The Supreme Court And Plutocracy
In 1972, a source nicknamed Deep Throat famously told Washington Post reporter Bob Woodward to “follow the money.”
Woodward and reporting partner Carl Bernstein did, and less than two years after Richard Nixon’s landslide re-election to a second term, the House of Representatives voted articles of impeachment. Nixon resigned the presidency rather than face certain conviction in the Senate.
Oodles of unreported money at the Committee to Re-Elect the President financed the burglary at the Watergate complex and the coverup that followed it. The scandal resulted in an era of campaign finance reform aimed at lessening the impact of money in politics.
Over the past four years, John Roberts, Antonin Scalia, Clarence Thomas, Anthony Kennedy and Samuel Alito – the five men who constitute the United State Supreme Court’s conservative majority – have done their best to undo any limits on campaign contributions.
In 2010, in the Citizens United v. Federal Election Commission, the Court ruled that the First Amendment’s right to freedom of speech prohibits the government from restricting political independent expenditures by corporations, associations or labor unions.
The decision blew the top off spending two years later; 2012 saw dramatic growth in spending on campaigns and the appearance of a long list of new political organizations funded by wealthy individuals.
In writing for the minority, former Justice John Paul Stevens predicted dire consequences, arguing that the ruling threatened “to undermine the integrity of elected institutions across the nation …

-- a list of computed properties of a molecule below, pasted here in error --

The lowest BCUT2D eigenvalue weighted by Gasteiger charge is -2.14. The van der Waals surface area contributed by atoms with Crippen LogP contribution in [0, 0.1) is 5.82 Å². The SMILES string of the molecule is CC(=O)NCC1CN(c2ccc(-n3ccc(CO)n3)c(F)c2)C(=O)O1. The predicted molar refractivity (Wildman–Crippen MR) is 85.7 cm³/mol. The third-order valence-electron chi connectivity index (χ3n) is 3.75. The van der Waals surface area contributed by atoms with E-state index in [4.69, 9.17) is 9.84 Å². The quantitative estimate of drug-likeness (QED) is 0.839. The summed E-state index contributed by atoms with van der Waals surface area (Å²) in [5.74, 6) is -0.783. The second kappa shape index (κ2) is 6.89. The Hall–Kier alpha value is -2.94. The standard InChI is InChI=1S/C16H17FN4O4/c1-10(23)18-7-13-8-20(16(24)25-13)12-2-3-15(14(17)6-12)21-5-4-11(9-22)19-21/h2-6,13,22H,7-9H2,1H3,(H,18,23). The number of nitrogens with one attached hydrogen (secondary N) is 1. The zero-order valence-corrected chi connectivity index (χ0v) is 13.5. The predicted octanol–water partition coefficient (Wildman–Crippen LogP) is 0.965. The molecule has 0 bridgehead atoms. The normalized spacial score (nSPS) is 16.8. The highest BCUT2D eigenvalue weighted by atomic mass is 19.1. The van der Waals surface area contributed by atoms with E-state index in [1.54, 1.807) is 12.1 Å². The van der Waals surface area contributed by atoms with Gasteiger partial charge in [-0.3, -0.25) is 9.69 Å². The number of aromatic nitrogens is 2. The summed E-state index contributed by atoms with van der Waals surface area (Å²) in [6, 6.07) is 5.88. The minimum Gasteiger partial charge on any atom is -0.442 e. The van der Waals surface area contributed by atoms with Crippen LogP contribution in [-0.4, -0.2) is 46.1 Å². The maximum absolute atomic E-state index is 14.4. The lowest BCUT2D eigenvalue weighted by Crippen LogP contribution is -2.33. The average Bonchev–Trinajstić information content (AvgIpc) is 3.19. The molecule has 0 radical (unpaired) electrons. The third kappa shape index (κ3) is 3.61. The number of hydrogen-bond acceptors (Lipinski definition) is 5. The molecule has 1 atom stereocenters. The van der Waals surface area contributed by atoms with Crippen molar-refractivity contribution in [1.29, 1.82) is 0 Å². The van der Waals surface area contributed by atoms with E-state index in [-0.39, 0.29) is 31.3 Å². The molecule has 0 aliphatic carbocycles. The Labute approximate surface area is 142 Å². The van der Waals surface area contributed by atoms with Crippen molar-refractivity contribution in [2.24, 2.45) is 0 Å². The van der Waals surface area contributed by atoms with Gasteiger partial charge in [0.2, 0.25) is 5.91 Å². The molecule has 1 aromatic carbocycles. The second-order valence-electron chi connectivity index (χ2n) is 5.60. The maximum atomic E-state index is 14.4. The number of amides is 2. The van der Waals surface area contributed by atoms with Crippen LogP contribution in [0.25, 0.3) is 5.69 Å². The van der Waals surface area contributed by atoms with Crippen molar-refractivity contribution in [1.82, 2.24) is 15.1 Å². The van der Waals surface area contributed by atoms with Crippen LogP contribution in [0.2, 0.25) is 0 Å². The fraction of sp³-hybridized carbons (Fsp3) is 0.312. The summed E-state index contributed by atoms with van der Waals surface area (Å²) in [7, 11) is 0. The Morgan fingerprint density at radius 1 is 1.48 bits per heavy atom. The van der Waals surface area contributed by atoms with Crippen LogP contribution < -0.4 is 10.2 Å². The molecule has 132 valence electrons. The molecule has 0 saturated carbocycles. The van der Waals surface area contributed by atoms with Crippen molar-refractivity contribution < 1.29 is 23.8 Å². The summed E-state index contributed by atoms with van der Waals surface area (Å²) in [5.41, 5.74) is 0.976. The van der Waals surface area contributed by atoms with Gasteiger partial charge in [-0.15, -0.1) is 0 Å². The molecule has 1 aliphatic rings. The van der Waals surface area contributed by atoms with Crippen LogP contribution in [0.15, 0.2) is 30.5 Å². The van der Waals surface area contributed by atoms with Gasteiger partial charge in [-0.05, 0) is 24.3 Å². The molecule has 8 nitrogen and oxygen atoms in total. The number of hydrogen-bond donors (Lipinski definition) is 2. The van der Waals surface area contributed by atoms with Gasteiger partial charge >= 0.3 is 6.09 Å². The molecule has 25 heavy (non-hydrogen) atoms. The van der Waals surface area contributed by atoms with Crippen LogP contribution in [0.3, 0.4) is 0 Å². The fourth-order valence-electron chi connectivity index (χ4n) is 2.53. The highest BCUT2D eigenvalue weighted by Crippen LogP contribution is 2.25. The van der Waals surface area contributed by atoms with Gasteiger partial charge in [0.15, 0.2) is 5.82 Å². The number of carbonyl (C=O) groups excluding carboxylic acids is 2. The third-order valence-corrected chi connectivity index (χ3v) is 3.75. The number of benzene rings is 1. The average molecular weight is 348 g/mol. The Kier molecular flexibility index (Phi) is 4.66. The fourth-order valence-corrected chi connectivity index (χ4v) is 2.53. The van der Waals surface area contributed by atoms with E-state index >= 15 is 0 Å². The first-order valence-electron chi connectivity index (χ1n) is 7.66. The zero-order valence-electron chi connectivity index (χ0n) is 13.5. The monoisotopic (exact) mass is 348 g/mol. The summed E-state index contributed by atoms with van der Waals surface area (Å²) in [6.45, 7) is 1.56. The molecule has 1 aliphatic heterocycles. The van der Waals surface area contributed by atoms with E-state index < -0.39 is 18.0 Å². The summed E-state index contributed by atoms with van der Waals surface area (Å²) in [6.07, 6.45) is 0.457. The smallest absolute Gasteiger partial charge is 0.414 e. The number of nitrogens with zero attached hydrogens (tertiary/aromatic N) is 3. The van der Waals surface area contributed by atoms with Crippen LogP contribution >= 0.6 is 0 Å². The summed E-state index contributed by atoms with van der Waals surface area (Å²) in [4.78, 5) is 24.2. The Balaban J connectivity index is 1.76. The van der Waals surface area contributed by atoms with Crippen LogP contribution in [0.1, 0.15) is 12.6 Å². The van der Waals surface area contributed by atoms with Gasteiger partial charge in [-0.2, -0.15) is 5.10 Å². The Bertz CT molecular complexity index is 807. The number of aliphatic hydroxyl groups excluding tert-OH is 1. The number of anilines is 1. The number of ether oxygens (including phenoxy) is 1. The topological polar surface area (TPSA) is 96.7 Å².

“A democracy,” Stevens intoned, “cannot function effectively when its constituent members believe laws are being bought and sold.”
On April 2, the Court’s conservatives went a step further. In announcing its decision in McCutcheon v. Federal Election Commission, the Court struck down even the generous contribution limits in place: $48,600 in a two-year period for candidates, plus $74,600 for political parties or committees.
Wrote Chief Justice Roberts for the majority: “There is no right more basic in our democracy than the right to participate in electing our political leaders. We have made clear that Congress may not regulate contributions simply to reduce the amount of money in politics, or to restrict the political participation of some in order to enhance the relative influence of others.”
In effect, the conservative majority again invoked the First Amendment to sanction the purchase of democratic elections.
Justice Stephen G. Breyer, writing for the minority that included Justices Ruth Bader Ginsburg, Sonia Sotomayor and Elena Kagan, echoed Justice Steven’s dissent in the Citizens United case.
He argued that: “The First Amendment advances not only the individual’s right to engage in political speech, but also the public’s interest in preserving a democratic order in which collective speech matters. …
“Where enough money calls the tune, the general public will not be heard … and a cynical public can lose interest in political participation altogether.”
They already have. In this, the self-proclaimed “greatest democracy in the world,” voter turnout is plummeting. In presidential election year 2004, 60.4 percent of those eligible voted; in 2008, after exciting Democratic and Republican primaries, turnout rose to 62.3 percent; in 2012, however, it dropped almost five points to 57.5 percent.
Nowhere were the numbers more alarming than in Hawaii. In 2012, despite a keiki o ka aina on the top of the ballot, only 44.5 percent of those eligible to vote found their way to the polls.
Why? It could well be that Justices Stevens and Breyer got it right. When unlimited amounts of money from wealthy individuals, associations, unions and corporations own political speech, why should a mere person with a vote bother?